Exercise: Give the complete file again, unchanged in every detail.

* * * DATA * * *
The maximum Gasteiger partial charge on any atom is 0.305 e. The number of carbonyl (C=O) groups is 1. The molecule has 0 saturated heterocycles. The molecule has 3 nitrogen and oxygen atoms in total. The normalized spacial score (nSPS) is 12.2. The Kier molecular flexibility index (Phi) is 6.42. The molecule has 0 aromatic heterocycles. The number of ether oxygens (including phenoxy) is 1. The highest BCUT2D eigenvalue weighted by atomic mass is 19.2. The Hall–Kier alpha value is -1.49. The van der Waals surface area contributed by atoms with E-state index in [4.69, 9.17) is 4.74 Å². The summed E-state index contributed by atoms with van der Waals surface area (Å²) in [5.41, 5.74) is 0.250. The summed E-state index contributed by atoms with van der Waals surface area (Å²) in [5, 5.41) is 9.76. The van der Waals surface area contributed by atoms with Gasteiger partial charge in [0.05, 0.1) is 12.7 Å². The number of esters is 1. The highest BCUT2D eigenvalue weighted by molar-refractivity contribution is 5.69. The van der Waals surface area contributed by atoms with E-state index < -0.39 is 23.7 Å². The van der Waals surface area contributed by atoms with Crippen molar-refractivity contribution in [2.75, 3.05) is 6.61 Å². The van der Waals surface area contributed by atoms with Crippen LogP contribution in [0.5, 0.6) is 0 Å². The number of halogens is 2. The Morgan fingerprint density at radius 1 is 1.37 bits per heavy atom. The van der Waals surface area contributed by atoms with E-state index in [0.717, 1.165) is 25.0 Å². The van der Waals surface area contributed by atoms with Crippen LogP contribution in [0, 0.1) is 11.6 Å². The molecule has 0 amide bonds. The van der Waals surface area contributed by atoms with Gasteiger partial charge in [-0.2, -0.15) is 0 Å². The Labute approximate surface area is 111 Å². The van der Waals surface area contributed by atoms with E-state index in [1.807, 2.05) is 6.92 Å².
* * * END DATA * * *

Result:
The maximum Gasteiger partial charge on any atom is 0.305 e. The number of carbonyl (C=O) groups is 1. The molecule has 0 saturated heterocycles. The molecule has 3 nitrogen and oxygen atoms in total. The normalized spacial score (nSPS) is 12.2. The Kier molecular flexibility index (Phi) is 6.42. The molecule has 0 aromatic heterocycles. The number of ether oxygens (including phenoxy) is 1. The highest BCUT2D eigenvalue weighted by atomic mass is 19.2. The Hall–Kier alpha value is -1.49. The van der Waals surface area contributed by atoms with E-state index in [4.69, 9.17) is 4.74 Å². The summed E-state index contributed by atoms with van der Waals surface area (Å²) in [5.41, 5.74) is 0.250. The summed E-state index contributed by atoms with van der Waals surface area (Å²) in [5, 5.41) is 9.76. The van der Waals surface area contributed by atoms with Gasteiger partial charge in [0.05, 0.1) is 12.7 Å². The number of esters is 1. The highest BCUT2D eigenvalue weighted by molar-refractivity contribution is 5.69. The van der Waals surface area contributed by atoms with E-state index < -0.39 is 23.7 Å². The van der Waals surface area contributed by atoms with Crippen molar-refractivity contribution in [2.75, 3.05) is 6.61 Å². The van der Waals surface area contributed by atoms with Crippen LogP contribution in [0.5, 0.6) is 0 Å². The number of halogens is 2. The Morgan fingerprint density at radius 1 is 1.37 bits per heavy atom. The van der Waals surface area contributed by atoms with E-state index in [0.717, 1.165) is 25.0 Å². The van der Waals surface area contributed by atoms with Crippen LogP contribution in [0, 0.1) is 11.6 Å². The molecule has 0 amide bonds. The van der Waals surface area contributed by atoms with Gasteiger partial charge in [-0.2, -0.15) is 0 Å². The Labute approximate surface area is 111 Å². The van der Waals surface area contributed by atoms with E-state index in [1.807, 2.05) is 6.92 Å².